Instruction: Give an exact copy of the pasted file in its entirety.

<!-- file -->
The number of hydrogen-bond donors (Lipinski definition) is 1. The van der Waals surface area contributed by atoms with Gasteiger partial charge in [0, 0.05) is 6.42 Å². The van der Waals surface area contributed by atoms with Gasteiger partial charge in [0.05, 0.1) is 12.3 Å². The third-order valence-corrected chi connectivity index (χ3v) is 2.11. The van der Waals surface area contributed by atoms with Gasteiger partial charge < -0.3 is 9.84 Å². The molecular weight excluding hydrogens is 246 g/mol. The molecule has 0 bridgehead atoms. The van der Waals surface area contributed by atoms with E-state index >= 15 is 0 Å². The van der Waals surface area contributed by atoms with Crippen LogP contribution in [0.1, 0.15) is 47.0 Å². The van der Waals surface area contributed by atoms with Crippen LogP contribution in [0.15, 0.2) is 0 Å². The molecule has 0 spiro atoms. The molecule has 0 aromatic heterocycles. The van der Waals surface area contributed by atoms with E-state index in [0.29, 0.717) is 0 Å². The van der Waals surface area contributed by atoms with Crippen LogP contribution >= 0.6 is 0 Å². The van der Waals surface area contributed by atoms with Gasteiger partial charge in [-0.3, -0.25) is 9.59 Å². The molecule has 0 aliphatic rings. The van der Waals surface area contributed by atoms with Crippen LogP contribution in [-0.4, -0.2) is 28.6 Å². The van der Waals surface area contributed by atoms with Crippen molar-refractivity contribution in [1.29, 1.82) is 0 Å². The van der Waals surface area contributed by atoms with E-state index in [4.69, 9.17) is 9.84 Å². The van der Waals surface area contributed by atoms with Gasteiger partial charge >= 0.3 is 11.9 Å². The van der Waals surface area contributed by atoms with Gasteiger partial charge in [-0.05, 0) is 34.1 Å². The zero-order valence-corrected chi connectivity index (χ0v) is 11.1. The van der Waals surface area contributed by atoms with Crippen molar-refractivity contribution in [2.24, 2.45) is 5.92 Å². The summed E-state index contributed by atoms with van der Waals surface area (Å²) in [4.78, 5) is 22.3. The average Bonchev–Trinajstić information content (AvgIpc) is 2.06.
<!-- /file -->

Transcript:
The number of hydrogen-bond donors (Lipinski definition) is 1. The van der Waals surface area contributed by atoms with Gasteiger partial charge in [0, 0.05) is 6.42 Å². The van der Waals surface area contributed by atoms with Gasteiger partial charge in [0.05, 0.1) is 12.3 Å². The third-order valence-corrected chi connectivity index (χ3v) is 2.11. The van der Waals surface area contributed by atoms with Gasteiger partial charge < -0.3 is 9.84 Å². The molecular weight excluding hydrogens is 246 g/mol. The molecule has 0 bridgehead atoms. The van der Waals surface area contributed by atoms with E-state index >= 15 is 0 Å². The van der Waals surface area contributed by atoms with Crippen LogP contribution in [0.1, 0.15) is 47.0 Å². The van der Waals surface area contributed by atoms with Crippen LogP contribution in [0.15, 0.2) is 0 Å². The molecule has 0 spiro atoms. The molecule has 0 aromatic heterocycles. The van der Waals surface area contributed by atoms with E-state index in [0.29, 0.717) is 0 Å². The van der Waals surface area contributed by atoms with Crippen LogP contribution >= 0.6 is 0 Å². The van der Waals surface area contributed by atoms with Gasteiger partial charge in [-0.3, -0.25) is 9.59 Å². The molecule has 0 aliphatic rings. The van der Waals surface area contributed by atoms with Crippen LogP contribution in [-0.4, -0.2) is 28.6 Å². The van der Waals surface area contributed by atoms with Crippen molar-refractivity contribution in [1.29, 1.82) is 0 Å². The van der Waals surface area contributed by atoms with E-state index in [4.69, 9.17) is 9.84 Å². The van der Waals surface area contributed by atoms with Gasteiger partial charge >= 0.3 is 11.9 Å². The van der Waals surface area contributed by atoms with Gasteiger partial charge in [-0.05, 0) is 34.1 Å². The zero-order valence-corrected chi connectivity index (χ0v) is 11.1. The van der Waals surface area contributed by atoms with Crippen molar-refractivity contribution in [2.24, 2.45) is 5.92 Å². The summed E-state index contributed by atoms with van der Waals surface area (Å²) in [4.78, 5) is 22.3. The average Bonchev–Trinajstić information content (AvgIpc) is 2.06.